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Building Standalone Apps

Not everybody wants to tell their customers or friends to download Expo to use their app; You want to be able to have the app on its own from the App Store and Play Store. We call these “shell apps” or “standalone apps”. The purpose of this guide is to walk you through creating a standalone version of your Expo app for iOS and Android.

An Apple Developer account is needed to build the iOS standalone app, but a Google Play Developer account is not needed to build the Android standalone app. If you’d like to submit to either app store, you will of course need a developer account on that store.

Warning: Standalone apps are currently in beta! While the Android version has been heavily tested, the iOS version and our automated build pipeline for both are still baking so you may run into some issues. Be sure to reach out to us on the forums if you do and we’ll put them on our roadmap, much appreciated!

1. Install exp

XDE currently doesn’t include an option for building a standalone app, so we’ll need exp for this. Run npm install -g exp to get it.

If you haven’t used exp before, the first thing you’ll need to do is login with your Expo account using exp login.

2. Configure app.json

 {
   "expo": {
    "name": "Your App Name",
    "icon": "./path/to/your/app-icon.png",
    "version": "1.0.0",
    "slug": "your-app-slug",
    "sdkVersion": "17.0.0",
    "ios": {
      "bundleIdentifier": "com.yourcompany.yourappname"
    },
    "android": {
      "package": "com.yourcompany.yourappname"
    }
   }
 }

The iOS bundleIdentifier and Android package fields use reverse DNS notation, but don’t have to be related to a domain. Replace "com.yourcompany.yourappname" with whatever makes sense for your app.

You’re probably not surprised that name, icon and version are required, but if you haven’t used Expo much you might be confused by slug and sdkVersion. slug is the url name that your app’s JavaScript is published to, for example exp.host/@community/native-component-list, where community is my username and native-component-list is the slug. The sdkVersion tells Expo what Expo runtime version to use, which corresponds to a React Native version. Although "17.0.0" is listed in the example, you already have an sdkVersion in your app.json and should not change it except when you want to update to a new version of Expo.

There are other options you might want to add to app.json. We have only covered what is required. For example, some people like to configure their own build number, linking scheme, and more. We highly recommend you read through Configuration with app.json for the full spec.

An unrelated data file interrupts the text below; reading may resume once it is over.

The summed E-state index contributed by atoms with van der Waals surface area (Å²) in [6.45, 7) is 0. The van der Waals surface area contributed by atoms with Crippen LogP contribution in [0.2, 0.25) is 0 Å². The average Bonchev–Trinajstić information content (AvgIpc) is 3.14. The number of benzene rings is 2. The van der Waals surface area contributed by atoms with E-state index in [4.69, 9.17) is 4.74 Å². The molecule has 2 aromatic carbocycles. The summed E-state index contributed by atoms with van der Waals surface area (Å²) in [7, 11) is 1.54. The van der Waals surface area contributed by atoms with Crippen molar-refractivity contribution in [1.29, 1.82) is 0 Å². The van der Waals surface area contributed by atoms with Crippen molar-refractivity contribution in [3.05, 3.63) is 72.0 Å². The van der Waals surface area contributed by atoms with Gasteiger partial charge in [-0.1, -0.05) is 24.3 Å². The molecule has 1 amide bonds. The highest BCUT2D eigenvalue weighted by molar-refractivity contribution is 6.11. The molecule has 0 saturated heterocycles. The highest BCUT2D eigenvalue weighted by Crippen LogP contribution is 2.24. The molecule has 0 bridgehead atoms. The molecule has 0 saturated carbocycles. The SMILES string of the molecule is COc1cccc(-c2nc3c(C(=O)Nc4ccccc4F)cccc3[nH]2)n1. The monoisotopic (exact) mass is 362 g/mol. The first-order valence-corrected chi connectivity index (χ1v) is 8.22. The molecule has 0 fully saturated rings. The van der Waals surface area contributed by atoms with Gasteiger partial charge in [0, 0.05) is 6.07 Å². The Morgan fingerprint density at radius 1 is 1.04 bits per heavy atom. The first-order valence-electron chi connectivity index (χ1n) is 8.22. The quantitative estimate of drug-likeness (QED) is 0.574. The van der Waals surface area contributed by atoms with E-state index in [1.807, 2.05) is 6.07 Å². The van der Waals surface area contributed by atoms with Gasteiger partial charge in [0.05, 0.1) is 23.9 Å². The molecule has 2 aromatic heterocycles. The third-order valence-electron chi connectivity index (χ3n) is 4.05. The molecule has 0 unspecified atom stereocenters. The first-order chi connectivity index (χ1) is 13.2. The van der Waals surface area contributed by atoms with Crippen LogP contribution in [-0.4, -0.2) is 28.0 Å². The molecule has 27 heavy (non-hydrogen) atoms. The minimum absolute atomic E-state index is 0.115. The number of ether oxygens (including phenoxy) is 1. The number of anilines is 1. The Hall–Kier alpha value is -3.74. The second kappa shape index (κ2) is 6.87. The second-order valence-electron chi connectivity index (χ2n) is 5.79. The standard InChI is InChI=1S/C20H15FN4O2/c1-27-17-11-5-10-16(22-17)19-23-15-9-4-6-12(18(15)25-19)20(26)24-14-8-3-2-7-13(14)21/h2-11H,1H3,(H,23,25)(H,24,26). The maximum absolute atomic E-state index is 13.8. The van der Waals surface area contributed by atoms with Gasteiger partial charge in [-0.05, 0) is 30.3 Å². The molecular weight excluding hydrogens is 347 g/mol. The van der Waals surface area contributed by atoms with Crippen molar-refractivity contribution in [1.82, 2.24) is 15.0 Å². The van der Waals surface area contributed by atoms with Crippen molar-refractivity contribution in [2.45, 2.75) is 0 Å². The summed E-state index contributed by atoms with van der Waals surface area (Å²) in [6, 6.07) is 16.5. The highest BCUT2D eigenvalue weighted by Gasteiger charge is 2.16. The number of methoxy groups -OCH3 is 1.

Note: iOS standalone apps default the status bar text color to white. But when developing within the Expo app, the default is black since the Expo app itself has a black status bar. Users are often surprised that their standalone apps suddenly have white status bars. In order to keep it black, you’ll need to use a <StatusBar barStyle="dark-content" /> component. See StatusBar docs for more information.

3. Start the build

  • Run exp start in your app directory to boot up the Expo packager. This is necessary because during the build process your app will be republished to ensure it is the latest version.

  • Once the app has started, run exp build:android or exp build:ios.

If you choose to build for Android

The first time you build the project you will be asked whether you’d like to upload a keystore or have us handle it for you. If you don’t know what a keystore is, just leave it to us. Otherwise, feel free to upload your own.

[exp] No currently active or previous builds for this project.

Would you like to upload a keystore or have us generate one for you?
If you don't know what this means, let us handle it! :)

  1) Let Expo handle the process!
  2) I want to upload my own keystore!

Note: If you choose the first option and later decide to upload your own keystore, we currently offer an option to clear your current Android keystore from our build servers by running exp build:android --clear-credentials. This is irreversible, so only run this command if you know what you are doing! You can download a backup copy of the keystore by running exp fetch:android:keystore. If you do not have a local copy of your keystore , you will be unable to publish new versions of your app to the Play Store. Your only option would be to generate a new keystore and re-upload your application as a new application. You can learn more about how code signing and keystores work in the Android documentation.

If you choose to build for iOS